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I've been cycling for almost 15 years. I am about to buy my first set of clipless pedals for a road bike, believe it or not. I was looking at Shimano's Ultegra pedals and cleats for about $70. Can anyone explain to me if that's a good price and/or what I should be looking for and spending, for the best value, but also something I can grow into over the years? My riding level is at least intermediate and I currently and intend to ride 50-100 miles a week, including LBS rides, charity rides, and occasional races. I also could use advice on shoes. I know the more expensive they are, usually the better they are, etc. I am also looking for why things are more expensive and what values I should consider if I go outside of my budget.

Thanks,
 

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monkey with flamethrower
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Personally I don't think that the Shimano road or Look style pedal is that easy to learn on. I would recommend a mountain bike pedal, something like the pd970 from Shimano with a nice mountain bike shoe. It'll be easier to clip into and the shoes are actually walkable. You won't lose anything with a mtb setup other than the snob factor that road stuff has.
But if you are set on a road setup I would recomend one of the many Speedplay models or Time pedals. The double sided entry is very nice with the Speedplay although you can't walk around very well with the cleats.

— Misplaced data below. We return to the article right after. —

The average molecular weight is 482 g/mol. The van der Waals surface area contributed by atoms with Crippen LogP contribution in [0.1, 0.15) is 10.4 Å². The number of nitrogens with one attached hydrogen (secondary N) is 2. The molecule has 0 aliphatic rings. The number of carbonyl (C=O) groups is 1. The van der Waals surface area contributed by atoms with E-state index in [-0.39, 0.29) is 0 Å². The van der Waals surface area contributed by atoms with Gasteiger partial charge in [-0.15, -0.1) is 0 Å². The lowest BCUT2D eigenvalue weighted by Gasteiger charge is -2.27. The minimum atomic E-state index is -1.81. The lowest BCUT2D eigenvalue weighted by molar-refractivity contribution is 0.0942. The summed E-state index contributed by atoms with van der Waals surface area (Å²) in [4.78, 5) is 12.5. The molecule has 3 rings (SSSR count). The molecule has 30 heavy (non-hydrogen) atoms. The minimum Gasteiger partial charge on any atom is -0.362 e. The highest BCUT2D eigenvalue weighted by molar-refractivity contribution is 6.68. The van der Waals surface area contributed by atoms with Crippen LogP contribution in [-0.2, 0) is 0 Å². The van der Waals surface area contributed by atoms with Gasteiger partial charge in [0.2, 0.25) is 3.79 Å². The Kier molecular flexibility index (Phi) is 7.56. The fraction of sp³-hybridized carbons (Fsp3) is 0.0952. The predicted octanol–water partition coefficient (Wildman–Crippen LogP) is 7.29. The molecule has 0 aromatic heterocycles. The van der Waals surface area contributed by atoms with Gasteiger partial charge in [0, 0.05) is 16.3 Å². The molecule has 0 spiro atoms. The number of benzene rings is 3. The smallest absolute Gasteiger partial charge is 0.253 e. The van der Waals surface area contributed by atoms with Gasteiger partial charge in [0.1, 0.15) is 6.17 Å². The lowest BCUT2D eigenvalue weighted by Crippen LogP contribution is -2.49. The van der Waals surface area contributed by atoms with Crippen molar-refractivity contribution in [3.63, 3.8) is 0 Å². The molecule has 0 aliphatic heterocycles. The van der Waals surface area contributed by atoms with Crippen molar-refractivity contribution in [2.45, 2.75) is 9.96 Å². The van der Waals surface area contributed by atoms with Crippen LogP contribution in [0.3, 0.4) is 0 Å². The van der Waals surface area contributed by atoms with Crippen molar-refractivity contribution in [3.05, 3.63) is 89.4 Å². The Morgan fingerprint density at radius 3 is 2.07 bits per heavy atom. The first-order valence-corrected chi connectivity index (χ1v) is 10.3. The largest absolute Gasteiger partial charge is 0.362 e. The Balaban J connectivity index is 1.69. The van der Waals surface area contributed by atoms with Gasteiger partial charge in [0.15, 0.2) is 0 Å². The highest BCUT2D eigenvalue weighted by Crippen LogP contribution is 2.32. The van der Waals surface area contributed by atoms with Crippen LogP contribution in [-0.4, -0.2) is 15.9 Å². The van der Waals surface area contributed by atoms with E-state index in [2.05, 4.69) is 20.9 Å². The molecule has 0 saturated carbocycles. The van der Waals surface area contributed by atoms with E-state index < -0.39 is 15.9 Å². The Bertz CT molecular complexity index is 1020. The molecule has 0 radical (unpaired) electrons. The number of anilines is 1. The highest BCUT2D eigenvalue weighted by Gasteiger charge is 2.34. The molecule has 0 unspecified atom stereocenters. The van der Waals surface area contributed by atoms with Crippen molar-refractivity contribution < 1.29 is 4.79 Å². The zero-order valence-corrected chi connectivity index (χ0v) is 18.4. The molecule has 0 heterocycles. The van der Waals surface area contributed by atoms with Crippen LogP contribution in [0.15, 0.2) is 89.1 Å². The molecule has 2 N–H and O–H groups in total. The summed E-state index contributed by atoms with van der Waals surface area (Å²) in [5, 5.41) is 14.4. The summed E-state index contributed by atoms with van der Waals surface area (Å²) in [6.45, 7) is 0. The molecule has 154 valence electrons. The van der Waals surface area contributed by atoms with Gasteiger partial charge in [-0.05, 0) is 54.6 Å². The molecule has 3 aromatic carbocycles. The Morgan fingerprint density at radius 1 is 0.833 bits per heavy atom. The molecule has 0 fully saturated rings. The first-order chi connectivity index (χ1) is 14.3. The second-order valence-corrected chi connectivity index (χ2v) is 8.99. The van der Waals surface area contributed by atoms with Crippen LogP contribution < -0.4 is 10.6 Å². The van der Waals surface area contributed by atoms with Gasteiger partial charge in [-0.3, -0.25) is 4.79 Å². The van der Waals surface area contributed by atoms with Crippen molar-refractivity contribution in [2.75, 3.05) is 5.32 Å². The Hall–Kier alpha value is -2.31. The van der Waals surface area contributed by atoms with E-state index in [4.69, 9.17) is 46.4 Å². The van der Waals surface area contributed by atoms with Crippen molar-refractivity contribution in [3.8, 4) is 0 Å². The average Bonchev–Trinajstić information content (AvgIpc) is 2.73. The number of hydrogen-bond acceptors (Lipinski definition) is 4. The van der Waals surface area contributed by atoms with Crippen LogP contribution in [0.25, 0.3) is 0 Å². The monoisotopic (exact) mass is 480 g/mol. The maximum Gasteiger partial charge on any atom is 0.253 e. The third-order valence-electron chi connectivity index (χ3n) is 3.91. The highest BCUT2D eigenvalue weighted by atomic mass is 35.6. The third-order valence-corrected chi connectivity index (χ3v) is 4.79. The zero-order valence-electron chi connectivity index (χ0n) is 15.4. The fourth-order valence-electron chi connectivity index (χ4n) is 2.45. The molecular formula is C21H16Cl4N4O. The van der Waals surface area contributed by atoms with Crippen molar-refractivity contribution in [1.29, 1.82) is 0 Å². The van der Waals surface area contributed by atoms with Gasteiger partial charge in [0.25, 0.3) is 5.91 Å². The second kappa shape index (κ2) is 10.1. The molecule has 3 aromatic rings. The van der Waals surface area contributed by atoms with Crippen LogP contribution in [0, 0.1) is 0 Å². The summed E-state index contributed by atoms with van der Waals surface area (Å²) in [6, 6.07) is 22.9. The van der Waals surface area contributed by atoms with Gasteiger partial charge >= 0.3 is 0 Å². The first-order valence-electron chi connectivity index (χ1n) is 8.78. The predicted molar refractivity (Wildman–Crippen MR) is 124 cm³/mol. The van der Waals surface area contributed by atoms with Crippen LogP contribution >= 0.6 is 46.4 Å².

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Cycling induced anoesis
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IndianMillsBoy said:
I've been cycling for almost 15 years. I am about to buy my first set of clipless pedals for a road bike, believe it or not. I was looking at Shimano's Ultegra pedals and cleats for about $70. Can anyone explain to me if that's a good price and/or what I should be looking for and spending, for the best value, but also something I can grow into over the years? My riding level is at least intermediate and I currently and intend to ride 50-100 miles a week, including LBS rides, charity rides, and occasional races. I also could use advice on shoes. I know the more expensive they are, usually the better they are, etc. I am also looking for why things are more expensive and what values I should consider if I go outside of my budget.

Thanks,
You don't say what model Ultegra's you priced at $70, but if they're the PD-6620's it's a great price, but I'm guessing they're the 6610's. The SH-11 cleat offers 6 degree float, which IMO would be a better choice for you right now, it being your first set. The tension is adjustable, but I suppose they're harder than some other pedals to snap in/ out of, but once the learning curve is over, they're fine. It's a matter of choice.

I use Specialized Elite road shoes (about $115) and they are everything I need in a shoe - rigid (partial carbon sole) and comfortable. As you go up in price there are some added features like a ratchet type system for the top closure, but I actually prefer the triple velcro fasteners.
 

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I see this walkability issue raised all the time

It is nonsense. PROVIDING that you have the proper cleat cover for your choice of equipment (I have Look Delta cleats with Kool Covers), been riding them since the 80's and have no problem wearing proper road shoes and walking in cleat covers.

Now if you are talking about walking 3 miles, that is not cycling, that is failure. Again, been riding since the 80's and have never had to walk more than 1/4 mile in cycling shoes.